|First, note the bottom row of the shower wall is left off so the floor can be installed first. That way the last row of wall tile comes down on the floor for waterproofing. There will be a curb for easy handicap access. The shower floor framing was held down 2" so tile could flow from bath to shower.|
Very physical day - this is a big shower floor. The floor tile will be on a diagonal, so set the drain accordingly.
This is how I mix when I don't have a helper. Luckily the only mixing I had to do over the years was for shower floors and most were a lot smaller than this one.
We aren't worried at this point about how smooth it is. There is plenty of time to shape with K/K later. Getting it mixed and the general sloping is fine right now. Always place a torpedo level on the drains and wedge where they need to be and allow sand/cement to dry overnight. It's not possible to have a nice transition with a cocked floor drain.
Next morning. When wet, it looks different than when dry. I use lots of Portland so my mix is very hard. Make sure drain is set at least 1/8" higher than tile for mortar and fine tune sloping for tile.
The flat side of a trowell and white K/K makes it smooth and shaped perfectly for tile.
Be ready with all your tiles cut.
Since the floor is on a diagonal we need lots of halves, diagonally cut. What I don't have a picture of is the layout. YOU MUST KNOW HOW THE TILE HITS THE DRAIN BEFORE YOU START. So lay the tile dry all the way to the drain. You can adjust the floor in several ways.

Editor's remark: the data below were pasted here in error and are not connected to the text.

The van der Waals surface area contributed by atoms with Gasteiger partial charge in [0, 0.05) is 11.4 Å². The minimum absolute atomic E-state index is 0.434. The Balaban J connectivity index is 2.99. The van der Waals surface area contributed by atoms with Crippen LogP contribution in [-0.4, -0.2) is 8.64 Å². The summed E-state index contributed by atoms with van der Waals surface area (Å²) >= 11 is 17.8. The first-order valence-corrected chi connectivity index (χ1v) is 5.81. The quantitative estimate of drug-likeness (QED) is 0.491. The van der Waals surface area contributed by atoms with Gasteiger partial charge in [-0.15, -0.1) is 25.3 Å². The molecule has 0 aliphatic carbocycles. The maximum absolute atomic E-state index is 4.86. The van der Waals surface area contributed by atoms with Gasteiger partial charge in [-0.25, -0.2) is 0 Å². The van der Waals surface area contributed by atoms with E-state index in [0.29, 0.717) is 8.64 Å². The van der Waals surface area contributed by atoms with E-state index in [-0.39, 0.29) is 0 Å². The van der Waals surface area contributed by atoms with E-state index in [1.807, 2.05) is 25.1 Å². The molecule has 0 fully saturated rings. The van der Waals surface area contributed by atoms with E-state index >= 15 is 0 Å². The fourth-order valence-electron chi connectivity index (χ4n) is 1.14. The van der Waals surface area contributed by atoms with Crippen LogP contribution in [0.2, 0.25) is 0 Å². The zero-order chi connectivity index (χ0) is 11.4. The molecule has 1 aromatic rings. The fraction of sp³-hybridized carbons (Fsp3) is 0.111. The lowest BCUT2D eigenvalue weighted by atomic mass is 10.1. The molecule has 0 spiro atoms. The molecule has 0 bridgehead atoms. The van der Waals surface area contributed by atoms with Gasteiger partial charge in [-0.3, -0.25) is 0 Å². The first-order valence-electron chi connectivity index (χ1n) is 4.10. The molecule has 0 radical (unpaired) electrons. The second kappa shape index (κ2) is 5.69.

Durock is a great straight edge. Without order this floor would not be possible. I usually install 4 rows at a time, always laying the tiles dry first, to make sure they line up and contrast in color before doing the mortar. Always stop one row before drain.
For a trowel I use my large V notch trowel and spread on concrete and also on the back of the tile. Place tiles in the row without any downward pressure. Wait until all four rows are installed then gently push flush with a grout float. The best way to feel for lippage is with your hands. Basically, gently shape the floor smooth with your hands. The grout float works well but you need to fine tune.
Cut tiles to drain, dry. Pick up tiles in order so you can install them with mortar in the sane order. Always know what your floor is going to look like before you commit.
When pushing tiles in place, use the Durock straight edge so tiles won't push out of line. Since there are no grout joints the tiles have nowhere to go but in place. "Feel" is everything here.
We're getting there.
Here I stopped for the day. You can tell the set tiles and the loose tiles. At this point I can make the threshold and cut the tile to it. Make sure the last row of set tiles are higher for mortar than the loose ones.
Make a 2" threshold and install slightly above the tile surface. Not enough for a toe stomper but to give it a little architecture. After allowing floor to dry for two days you can take a grinder and 60 grit silicone carbide paper and really smooth the floor tiles, if need be.